Grant knew that Washington would never approve such a risky move, but he predicted that it would take at least eight days for a message to go by dispatch boat to the nearest telegraph, which was at Cairo, Illinois. He said in an interview in 1879, "I remember how anxiously I counted the time I had to spare before that response could come.  You can do a great deal in eight days." That statement says volumes about Grant's thought process. 

It is important to know that on May 3, Grant's forces captured a Confederate raft bridge at Hankinson's Ferry on the Big Black River on the main road from Grand Gulf and Port Gibson to Vicksburg.  So, after Grant sent the momentous message to Washington on the night of May 3; "I shall not bring my troops into this place, but immediately follow the enemy . . . .[and] not stop until Vicksburg is in our possession," he rode to the captured bridge to evaluate the situation.  Then, he waited for several days for his supply base to be established at Grand Gulf.  He also waited for Sherman's XV Corps, which had been guarding his supply base and line of communication in Louisiana, to cross the Mississippi and catch up with the rest of the army.  But, this was not dead time for Grant.  While he waited, he sent a strong reconnaissance force north across the Big Black River, toward Vicksburg.  The resulting report was that Confederate General John Pemberton had established a formidable line of defense on the high ground of Redbone Ridge north of the Big Black.  Here, Pemberton could hold Grant indefinitely, especially if reinforced via the railroad, and those reinforcements were on the way.  Grant knew this, because he sent a message to Washington on May 6: "Information from the other side leads me to believe the enemy are bringing forces from the Tullahoma."   So, Grant decided he would go after Pemberton's railroad that connected him to the rest of the Confederacy.  His plan was "first to cut him off, and then to kill him," to paraphrase General Colin Powell's description of how Saddam Hussein would be defeated in 1991.  This indirect approach sounds simple today, but it was very daring in 1863.

Logistics played an enormous role in how the Vicksburg campaign was conceived and conducted.  How was Raymond involved in the logistical situation for the Union forces?

PH: A common myth about the Vicksburg Campaign is that Grant cut loose from his supply base and lived off the Mississippi countryside.  In fact, Grant established a huge supply base at Grand Gulf, and accumulated over two million rations there.  These rations and ammunition were transported by wagons of all types and sizes, largely along the old historic Natchez Trace, to Grant's army.  Each train had approximately 200 wagons, and each train was protected by a minimum of a brigade of troops, sometimes more.  One train left Grand Gulf on May 11 and arrived in Raymond on May 15; one train left Grand Gulf on May 12 and arrived at Champion Hill on May 17; and one train left Grand Gulf and arrived at Raymond on May 16.  So, the Raymond area became a distribution point for food and supplies as Grant's troops moved westward from Jackson.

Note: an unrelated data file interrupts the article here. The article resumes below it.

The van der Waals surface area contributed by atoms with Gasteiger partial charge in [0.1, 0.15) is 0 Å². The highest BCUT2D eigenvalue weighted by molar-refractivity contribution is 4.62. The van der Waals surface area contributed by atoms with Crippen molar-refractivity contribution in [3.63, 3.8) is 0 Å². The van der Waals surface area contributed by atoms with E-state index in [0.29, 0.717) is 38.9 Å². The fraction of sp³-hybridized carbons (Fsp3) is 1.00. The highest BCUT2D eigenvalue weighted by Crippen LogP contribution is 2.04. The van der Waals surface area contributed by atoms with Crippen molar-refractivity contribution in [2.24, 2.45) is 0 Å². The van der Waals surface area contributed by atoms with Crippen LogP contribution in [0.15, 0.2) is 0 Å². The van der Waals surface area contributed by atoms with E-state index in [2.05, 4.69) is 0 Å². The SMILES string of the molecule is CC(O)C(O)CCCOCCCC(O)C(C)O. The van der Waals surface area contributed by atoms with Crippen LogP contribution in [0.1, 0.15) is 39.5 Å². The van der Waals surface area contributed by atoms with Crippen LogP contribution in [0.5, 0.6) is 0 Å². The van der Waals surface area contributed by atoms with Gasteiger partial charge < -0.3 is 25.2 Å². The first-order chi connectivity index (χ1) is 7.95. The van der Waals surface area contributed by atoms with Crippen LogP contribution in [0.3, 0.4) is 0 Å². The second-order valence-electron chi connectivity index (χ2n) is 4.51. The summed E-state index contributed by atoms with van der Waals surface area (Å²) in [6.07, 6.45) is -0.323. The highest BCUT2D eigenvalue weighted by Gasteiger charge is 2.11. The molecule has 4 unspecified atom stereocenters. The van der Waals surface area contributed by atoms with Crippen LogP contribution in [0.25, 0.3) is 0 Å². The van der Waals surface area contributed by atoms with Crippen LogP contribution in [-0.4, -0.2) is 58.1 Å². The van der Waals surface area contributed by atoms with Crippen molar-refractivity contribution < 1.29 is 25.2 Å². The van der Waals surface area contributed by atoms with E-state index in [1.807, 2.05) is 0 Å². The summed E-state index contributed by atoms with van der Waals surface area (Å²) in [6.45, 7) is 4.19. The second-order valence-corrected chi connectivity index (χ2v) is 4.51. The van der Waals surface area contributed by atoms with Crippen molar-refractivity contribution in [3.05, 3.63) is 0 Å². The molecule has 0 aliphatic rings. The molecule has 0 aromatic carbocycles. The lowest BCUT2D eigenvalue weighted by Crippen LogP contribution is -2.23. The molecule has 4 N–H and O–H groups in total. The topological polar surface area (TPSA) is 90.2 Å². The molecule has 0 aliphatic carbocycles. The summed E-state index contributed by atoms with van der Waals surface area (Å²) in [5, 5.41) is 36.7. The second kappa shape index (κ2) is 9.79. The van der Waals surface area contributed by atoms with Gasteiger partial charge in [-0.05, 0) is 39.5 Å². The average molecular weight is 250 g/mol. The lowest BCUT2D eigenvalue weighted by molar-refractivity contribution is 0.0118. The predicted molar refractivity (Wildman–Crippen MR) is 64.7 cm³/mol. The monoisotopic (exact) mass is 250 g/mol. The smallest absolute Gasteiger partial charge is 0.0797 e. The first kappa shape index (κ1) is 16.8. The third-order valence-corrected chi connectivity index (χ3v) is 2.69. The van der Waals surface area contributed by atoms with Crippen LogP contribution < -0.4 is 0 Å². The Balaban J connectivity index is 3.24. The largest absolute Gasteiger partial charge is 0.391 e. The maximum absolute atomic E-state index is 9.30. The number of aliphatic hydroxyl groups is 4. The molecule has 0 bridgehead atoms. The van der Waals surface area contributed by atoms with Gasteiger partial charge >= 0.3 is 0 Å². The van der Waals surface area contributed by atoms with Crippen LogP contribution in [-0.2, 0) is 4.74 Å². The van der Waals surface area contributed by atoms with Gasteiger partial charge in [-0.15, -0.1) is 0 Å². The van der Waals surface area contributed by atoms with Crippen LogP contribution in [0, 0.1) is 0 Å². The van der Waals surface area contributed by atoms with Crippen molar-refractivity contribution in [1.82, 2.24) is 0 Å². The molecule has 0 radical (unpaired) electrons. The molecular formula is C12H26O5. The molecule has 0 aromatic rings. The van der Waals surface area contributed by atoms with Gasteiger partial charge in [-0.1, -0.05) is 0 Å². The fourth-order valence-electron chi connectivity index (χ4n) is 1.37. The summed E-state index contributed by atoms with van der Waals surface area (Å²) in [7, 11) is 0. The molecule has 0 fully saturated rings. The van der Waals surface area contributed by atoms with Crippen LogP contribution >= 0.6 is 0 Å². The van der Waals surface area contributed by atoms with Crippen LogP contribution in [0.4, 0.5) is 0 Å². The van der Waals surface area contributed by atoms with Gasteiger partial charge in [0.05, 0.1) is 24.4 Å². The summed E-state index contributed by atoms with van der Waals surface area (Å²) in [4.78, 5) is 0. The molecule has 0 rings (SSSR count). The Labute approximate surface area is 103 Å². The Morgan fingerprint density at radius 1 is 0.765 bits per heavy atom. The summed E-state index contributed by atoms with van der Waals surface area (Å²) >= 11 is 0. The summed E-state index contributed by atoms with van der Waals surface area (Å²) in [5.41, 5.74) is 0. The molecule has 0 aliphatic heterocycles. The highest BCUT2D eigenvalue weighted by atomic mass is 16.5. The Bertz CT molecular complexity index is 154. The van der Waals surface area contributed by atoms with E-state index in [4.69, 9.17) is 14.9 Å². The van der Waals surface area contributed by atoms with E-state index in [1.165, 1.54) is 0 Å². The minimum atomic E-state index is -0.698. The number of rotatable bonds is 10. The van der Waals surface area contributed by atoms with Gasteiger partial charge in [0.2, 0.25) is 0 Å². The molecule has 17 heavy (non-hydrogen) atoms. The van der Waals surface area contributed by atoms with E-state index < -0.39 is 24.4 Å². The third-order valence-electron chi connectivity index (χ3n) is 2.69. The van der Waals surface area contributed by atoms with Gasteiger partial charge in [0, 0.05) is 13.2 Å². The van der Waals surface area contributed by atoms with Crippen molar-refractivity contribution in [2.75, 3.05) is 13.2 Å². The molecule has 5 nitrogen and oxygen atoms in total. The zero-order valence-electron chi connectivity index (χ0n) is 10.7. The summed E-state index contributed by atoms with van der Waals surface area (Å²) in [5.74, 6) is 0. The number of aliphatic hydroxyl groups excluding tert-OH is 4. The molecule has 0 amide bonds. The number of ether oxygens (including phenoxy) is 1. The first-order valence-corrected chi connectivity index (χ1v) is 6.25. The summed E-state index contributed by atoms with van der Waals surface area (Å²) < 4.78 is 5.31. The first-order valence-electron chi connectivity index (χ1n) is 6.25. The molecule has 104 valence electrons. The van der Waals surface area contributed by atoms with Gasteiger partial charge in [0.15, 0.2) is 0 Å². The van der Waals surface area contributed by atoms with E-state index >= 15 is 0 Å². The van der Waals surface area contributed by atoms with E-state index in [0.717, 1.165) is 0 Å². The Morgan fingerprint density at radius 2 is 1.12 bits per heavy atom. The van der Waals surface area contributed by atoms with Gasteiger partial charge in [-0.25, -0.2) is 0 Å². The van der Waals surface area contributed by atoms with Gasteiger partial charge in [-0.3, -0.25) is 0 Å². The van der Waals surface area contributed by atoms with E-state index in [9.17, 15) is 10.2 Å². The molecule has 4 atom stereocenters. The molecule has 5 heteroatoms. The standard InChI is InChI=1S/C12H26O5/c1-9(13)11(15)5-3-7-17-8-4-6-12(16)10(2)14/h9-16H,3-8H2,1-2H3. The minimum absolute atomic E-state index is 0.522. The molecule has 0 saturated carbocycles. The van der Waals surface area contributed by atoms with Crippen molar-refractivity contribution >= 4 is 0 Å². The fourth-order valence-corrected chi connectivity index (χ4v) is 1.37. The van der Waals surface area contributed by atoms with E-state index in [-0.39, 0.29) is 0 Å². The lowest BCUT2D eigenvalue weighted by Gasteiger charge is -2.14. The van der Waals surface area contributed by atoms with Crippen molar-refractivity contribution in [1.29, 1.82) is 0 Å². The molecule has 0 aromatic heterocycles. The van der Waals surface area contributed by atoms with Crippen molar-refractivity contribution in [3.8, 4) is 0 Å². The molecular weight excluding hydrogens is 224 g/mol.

View from Union positions at the beginning of the battle. Rob Shenk


When Grant's troops left their camps to move inland on May 8, they carried three days' rations in their knapsacks.  Yes, they did a lot of foraging from the Mississippi farms and towns between May 11, when their rations would have run out, and the time that the first trains arrived at Raymond on May 15.  But, Grant wisely did not cut loose from his supply base.  In fact, the last train arrived on May 17, so his men had rations until May 20 while they were in front of Vicksburg.  That's what the "hardtack, hardtack" cries from his troops were about on May 21.  Grant wrote in his Memoirs, "they had an abundance of food . . . . but [they] began to feel the want of bread."  Whoever believes that Grant's troops missed hardtack has never eaten a C-Ration cracker.  No, these men were out of food and were hungry.  Fortunately for Grant, Admiral Porter had established a huge supply dump at Johnson's plantation on the Yazoo River in anticipation of Grant's arrival, and the first road to those supplies was completed late on May 21.  Now, that's what joint operations are all about.